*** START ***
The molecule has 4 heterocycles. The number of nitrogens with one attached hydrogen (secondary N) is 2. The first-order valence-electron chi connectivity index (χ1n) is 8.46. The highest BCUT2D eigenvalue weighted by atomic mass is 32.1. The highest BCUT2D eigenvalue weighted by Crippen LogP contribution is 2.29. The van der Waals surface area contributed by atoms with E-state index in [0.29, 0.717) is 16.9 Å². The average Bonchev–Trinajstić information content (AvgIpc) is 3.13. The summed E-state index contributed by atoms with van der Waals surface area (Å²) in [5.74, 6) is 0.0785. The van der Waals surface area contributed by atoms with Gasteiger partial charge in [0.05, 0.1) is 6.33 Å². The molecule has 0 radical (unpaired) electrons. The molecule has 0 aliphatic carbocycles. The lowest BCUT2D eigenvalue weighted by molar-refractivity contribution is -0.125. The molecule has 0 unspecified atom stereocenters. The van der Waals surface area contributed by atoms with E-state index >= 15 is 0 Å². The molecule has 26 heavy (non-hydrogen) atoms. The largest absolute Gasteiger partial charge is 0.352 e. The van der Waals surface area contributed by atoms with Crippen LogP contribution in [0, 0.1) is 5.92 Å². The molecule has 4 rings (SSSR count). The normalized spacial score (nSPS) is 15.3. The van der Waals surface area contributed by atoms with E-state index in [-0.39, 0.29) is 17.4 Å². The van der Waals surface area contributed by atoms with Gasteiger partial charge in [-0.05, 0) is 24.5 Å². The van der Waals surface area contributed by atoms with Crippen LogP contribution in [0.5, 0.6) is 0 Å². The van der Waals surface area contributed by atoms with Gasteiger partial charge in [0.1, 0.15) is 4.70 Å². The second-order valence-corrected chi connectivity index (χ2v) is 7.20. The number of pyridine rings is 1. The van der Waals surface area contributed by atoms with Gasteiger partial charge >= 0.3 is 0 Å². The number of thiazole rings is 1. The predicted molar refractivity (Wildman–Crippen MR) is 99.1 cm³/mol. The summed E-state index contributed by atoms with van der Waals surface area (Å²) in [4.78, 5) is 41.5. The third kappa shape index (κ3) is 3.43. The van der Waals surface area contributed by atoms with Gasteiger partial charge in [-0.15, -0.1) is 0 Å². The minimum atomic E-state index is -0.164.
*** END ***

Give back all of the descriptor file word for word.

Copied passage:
The molecule has 4 heterocycles. The number of nitrogens with one attached hydrogen (secondary N) is 2. The first-order valence-electron chi connectivity index (χ1n) is 8.46. The highest BCUT2D eigenvalue weighted by atomic mass is 32.1. The highest BCUT2D eigenvalue weighted by Crippen LogP contribution is 2.29. The van der Waals surface area contributed by atoms with E-state index in [0.29, 0.717) is 16.9 Å². The average Bonchev–Trinajstić information content (AvgIpc) is 3.13. The summed E-state index contributed by atoms with van der Waals surface area (Å²) in [5.74, 6) is 0.0785. The van der Waals surface area contributed by atoms with Gasteiger partial charge in [0.05, 0.1) is 6.33 Å². The molecule has 0 radical (unpaired) electrons. The molecule has 0 aliphatic carbocycles. The lowest BCUT2D eigenvalue weighted by molar-refractivity contribution is -0.125. The molecule has 0 unspecified atom stereocenters. The van der Waals surface area contributed by atoms with E-state index >= 15 is 0 Å². The molecule has 26 heavy (non-hydrogen) atoms. The largest absolute Gasteiger partial charge is 0.352 e. The van der Waals surface area contributed by atoms with Crippen LogP contribution in [0, 0.1) is 5.92 Å². The molecule has 4 rings (SSSR count). The normalized spacial score (nSPS) is 15.3. The van der Waals surface area contributed by atoms with E-state index in [-0.39, 0.29) is 17.4 Å². The van der Waals surface area contributed by atoms with Gasteiger partial charge in [-0.05, 0) is 24.5 Å². The van der Waals surface area contributed by atoms with Crippen LogP contribution in [0.5, 0.6) is 0 Å². The van der Waals surface area contributed by atoms with Gasteiger partial charge in [0.1, 0.15) is 4.70 Å². The second-order valence-corrected chi connectivity index (χ2v) is 7.20. The number of pyridine rings is 1. The van der Waals surface area contributed by atoms with Gasteiger partial charge >= 0.3 is 0 Å². The number of thiazole rings is 1. The predicted molar refractivity (Wildman–Crippen MR) is 99.1 cm³/mol. The summed E-state index contributed by atoms with van der Waals surface area (Å²) in [4.78, 5) is 41.5. The third kappa shape index (κ3) is 3.43. The van der Waals surface area contributed by atoms with Gasteiger partial charge in [-0.15, -0.1) is 0 Å². The minimum atomic E-state index is -0.164.